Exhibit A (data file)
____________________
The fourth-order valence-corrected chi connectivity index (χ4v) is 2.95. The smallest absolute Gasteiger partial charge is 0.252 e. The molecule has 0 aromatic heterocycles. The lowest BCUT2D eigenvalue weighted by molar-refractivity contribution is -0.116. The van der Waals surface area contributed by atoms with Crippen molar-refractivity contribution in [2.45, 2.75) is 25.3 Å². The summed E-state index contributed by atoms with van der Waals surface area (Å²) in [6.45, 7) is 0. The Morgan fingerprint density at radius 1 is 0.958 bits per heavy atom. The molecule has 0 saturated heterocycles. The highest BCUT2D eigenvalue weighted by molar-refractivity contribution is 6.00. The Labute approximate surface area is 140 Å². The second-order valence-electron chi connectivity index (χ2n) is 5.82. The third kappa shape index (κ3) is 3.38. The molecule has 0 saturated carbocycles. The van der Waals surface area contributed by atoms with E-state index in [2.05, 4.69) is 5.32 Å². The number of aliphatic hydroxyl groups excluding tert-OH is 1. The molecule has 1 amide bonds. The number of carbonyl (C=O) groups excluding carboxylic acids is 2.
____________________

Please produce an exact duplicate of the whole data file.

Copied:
The fourth-order valence-corrected chi connectivity index (χ4v) is 2.95. The smallest absolute Gasteiger partial charge is 0.252 e. The molecule has 0 aromatic heterocycles. The lowest BCUT2D eigenvalue weighted by molar-refractivity contribution is -0.116. The van der Waals surface area contributed by atoms with Crippen molar-refractivity contribution in [2.45, 2.75) is 25.3 Å². The summed E-state index contributed by atoms with van der Waals surface area (Å²) in [6.45, 7) is 0. The Morgan fingerprint density at radius 1 is 0.958 bits per heavy atom. The molecule has 0 saturated heterocycles. The highest BCUT2D eigenvalue weighted by molar-refractivity contribution is 6.00. The Labute approximate surface area is 140 Å². The second-order valence-electron chi connectivity index (χ2n) is 5.82. The third kappa shape index (κ3) is 3.38. The molecule has 0 saturated carbocycles. The van der Waals surface area contributed by atoms with E-state index in [2.05, 4.69) is 5.32 Å². The number of aliphatic hydroxyl groups excluding tert-OH is 1. The molecule has 1 amide bonds. The number of carbonyl (C=O) groups excluding carboxylic acids is 2.